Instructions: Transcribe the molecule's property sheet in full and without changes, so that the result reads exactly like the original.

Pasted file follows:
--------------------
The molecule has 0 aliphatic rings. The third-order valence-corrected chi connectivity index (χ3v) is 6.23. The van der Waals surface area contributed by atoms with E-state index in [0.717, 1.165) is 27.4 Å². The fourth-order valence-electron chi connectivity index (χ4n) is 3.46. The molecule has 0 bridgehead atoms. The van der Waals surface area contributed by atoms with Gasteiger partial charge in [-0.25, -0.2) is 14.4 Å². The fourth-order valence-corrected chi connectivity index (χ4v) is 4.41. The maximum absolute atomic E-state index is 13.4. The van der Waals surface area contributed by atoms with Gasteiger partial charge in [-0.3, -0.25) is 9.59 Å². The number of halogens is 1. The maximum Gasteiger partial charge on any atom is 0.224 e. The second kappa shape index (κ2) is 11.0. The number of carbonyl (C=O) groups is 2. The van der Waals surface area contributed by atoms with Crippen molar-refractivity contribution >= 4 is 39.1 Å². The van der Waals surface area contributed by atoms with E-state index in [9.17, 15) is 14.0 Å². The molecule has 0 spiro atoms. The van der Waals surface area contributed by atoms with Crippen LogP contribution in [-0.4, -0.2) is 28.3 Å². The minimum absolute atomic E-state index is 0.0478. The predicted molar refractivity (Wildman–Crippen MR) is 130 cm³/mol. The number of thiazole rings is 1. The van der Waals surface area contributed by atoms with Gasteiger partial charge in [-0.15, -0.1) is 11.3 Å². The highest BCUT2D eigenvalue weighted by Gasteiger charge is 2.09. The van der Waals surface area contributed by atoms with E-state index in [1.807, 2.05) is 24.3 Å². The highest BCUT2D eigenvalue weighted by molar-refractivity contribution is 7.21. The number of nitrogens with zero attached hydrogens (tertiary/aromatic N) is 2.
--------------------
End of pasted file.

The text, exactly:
The molecule has 0 aliphatic rings. The third-order valence-corrected chi connectivity index (χ3v) is 6.23. The van der Waals surface area contributed by atoms with E-state index in [0.717, 1.165) is 27.4 Å². The fourth-order valence-electron chi connectivity index (χ4n) is 3.46. The molecule has 0 bridgehead atoms. The van der Waals surface area contributed by atoms with Gasteiger partial charge in [-0.25, -0.2) is 14.4 Å². The fourth-order valence-corrected chi connectivity index (χ4v) is 4.41. The maximum absolute atomic E-state index is 13.4. The van der Waals surface area contributed by atoms with Gasteiger partial charge in [-0.3, -0.25) is 9.59 Å². The number of halogens is 1. The maximum Gasteiger partial charge on any atom is 0.224 e. The second kappa shape index (κ2) is 11.0. The number of carbonyl (C=O) groups is 2. The van der Waals surface area contributed by atoms with Crippen molar-refractivity contribution >= 4 is 39.1 Å². The van der Waals surface area contributed by atoms with E-state index in [9.17, 15) is 14.0 Å². The molecule has 0 spiro atoms. The van der Waals surface area contributed by atoms with Crippen LogP contribution in [-0.4, -0.2) is 28.3 Å². The minimum absolute atomic E-state index is 0.0478. The predicted molar refractivity (Wildman–Crippen MR) is 130 cm³/mol. The number of thiazole rings is 1. The van der Waals surface area contributed by atoms with Gasteiger partial charge in [-0.15, -0.1) is 11.3 Å². The highest BCUT2D eigenvalue weighted by Gasteiger charge is 2.09. The van der Waals surface area contributed by atoms with E-state index in [1.807, 2.05) is 24.3 Å². The highest BCUT2D eigenvalue weighted by molar-refractivity contribution is 7.21. The number of nitrogens with zero attached hydrogens (tertiary/aromatic N) is 2.